South Africa 9.11.2018 06:10 am

Possible link between baby formula, deaths in Joburg hospital

A baby bed is pictured at the Rahima Moosa Mother and Child hospital, 8 November 2018. Picture for illustrative purposes only. Picture: Tracy Lee Stark

A baby bed is pictured at the Rahima Moosa Mother and Child hospital, 8 November 2018. Picture for illustrative purposes only. Picture: Tracy Lee Stark

Two types of bacteria were found in baby formula tested at the Rahima Moosa Mother and Child Hospital, but toxicology tests haven’t been done.

A possible link between baby formula and necrotising enterocolitis (NEC) in premature babies could explain the deaths of nine babies recently at Rahima Moosa Mother and Child Hospital in Johannesburg, an expert has suggested.

But Stasha Jordan, director at SA Breastmilk Reserve, warned that while studies suggest a correlation between the use of formula in new-born babies and NEC – a medical condition – several factors had to be considered when such outbreaks occur.

After several infant deaths in hospitals around the country this year, the National Institute for Communicable Diseases couldn’t find the cause of the outbreak.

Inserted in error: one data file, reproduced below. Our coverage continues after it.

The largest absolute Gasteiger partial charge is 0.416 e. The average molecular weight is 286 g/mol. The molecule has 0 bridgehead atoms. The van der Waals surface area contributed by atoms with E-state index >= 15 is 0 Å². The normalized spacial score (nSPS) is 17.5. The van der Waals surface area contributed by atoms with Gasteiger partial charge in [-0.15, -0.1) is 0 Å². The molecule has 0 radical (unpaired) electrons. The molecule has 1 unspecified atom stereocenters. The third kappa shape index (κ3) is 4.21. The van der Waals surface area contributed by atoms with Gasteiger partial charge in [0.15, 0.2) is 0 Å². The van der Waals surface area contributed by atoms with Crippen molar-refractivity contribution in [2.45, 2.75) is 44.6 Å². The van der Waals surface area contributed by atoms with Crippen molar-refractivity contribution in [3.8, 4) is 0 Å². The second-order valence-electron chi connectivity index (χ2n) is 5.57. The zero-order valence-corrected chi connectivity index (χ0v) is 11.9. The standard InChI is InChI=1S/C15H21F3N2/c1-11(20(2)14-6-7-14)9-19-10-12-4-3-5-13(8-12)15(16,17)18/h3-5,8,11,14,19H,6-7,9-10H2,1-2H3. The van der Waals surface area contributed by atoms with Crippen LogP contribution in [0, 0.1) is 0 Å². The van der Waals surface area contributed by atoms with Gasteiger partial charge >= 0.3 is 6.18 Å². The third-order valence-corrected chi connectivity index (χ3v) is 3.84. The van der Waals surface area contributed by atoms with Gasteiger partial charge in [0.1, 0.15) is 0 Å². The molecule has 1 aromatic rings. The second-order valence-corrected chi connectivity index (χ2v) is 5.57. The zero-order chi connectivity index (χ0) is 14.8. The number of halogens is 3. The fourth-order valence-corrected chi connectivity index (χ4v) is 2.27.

According to the institute, the presence of two types of bacteria were found in the baby formula they tested at the hospital. The testing revealed the presence of Bacillus and Streptococcus species in mixed and dry powder milk, however, toxin production tests were not done.

Investigations are ongoing to identify the source of the outbreak.

Yesterday, the SA Human Rights Commission conducted a site visit at the hospital, but media access was highly restricted, with staff explaining that access control at the pre-term infant ward was especially strict after the outbreak in July.

The facility appeared clean and well-staffed upon observation.

A study, endorsed by the United Nations International Children’s Emergency Fund, was one of several which found links between NEC, a condition which results in malfunction of the bowels due to infection, and a diet which wasn’t predominantly breast milk.

The study, conducted in 2016, found that among the extremely low birthweight (ELBW) infants, not being fed predominantly human milk was associated with an increased risk of NEC.

Researchers concluded that efforts to support milk production by mothers of ELBW infants may prevent infant deaths and reduce costs.

Jordan argued: “There isn’t a definite link between the two, but there is a correlation.

“But you have to take into consideration that babies born into a high-risk environment who are severely premature, outbreaks do happen and they will usually claim a number of lives in a ward.

“In my experience with Rahima Moosa, they do try their level best to prevent mortality while mothers are encouraged to breastfeed.”

simnikiweh@citizen.co.za

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